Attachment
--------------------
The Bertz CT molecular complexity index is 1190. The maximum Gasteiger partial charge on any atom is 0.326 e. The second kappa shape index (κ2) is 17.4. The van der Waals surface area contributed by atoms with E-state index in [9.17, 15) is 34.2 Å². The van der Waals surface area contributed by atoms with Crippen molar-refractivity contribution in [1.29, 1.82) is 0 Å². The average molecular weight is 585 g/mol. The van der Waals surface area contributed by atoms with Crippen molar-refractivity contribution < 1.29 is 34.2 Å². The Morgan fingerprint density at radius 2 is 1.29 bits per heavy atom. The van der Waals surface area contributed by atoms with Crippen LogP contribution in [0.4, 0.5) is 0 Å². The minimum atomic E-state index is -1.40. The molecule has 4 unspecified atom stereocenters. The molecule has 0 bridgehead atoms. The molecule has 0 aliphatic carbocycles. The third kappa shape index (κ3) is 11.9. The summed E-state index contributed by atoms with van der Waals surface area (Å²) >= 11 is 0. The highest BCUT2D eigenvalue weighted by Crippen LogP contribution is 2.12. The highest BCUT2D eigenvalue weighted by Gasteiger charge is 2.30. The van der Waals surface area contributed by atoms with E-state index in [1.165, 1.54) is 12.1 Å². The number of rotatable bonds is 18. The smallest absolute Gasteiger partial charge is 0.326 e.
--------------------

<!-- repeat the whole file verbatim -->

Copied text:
The Bertz CT molecular complexity index is 1190. The maximum Gasteiger partial charge on any atom is 0.326 e. The second kappa shape index (κ2) is 17.4. The van der Waals surface area contributed by atoms with E-state index in [9.17, 15) is 34.2 Å². The van der Waals surface area contributed by atoms with Crippen molar-refractivity contribution in [1.29, 1.82) is 0 Å². The average molecular weight is 585 g/mol. The van der Waals surface area contributed by atoms with Crippen molar-refractivity contribution < 1.29 is 34.2 Å². The Morgan fingerprint density at radius 2 is 1.29 bits per heavy atom. The van der Waals surface area contributed by atoms with Crippen LogP contribution in [0.4, 0.5) is 0 Å². The minimum atomic E-state index is -1.40. The molecule has 4 unspecified atom stereocenters. The molecule has 0 bridgehead atoms. The molecule has 0 aliphatic carbocycles. The third kappa shape index (κ3) is 11.9. The summed E-state index contributed by atoms with van der Waals surface area (Å²) >= 11 is 0. The highest BCUT2D eigenvalue weighted by Crippen LogP contribution is 2.12. The highest BCUT2D eigenvalue weighted by Gasteiger charge is 2.30. The van der Waals surface area contributed by atoms with E-state index in [1.165, 1.54) is 12.1 Å². The number of rotatable bonds is 18. The smallest absolute Gasteiger partial charge is 0.326 e.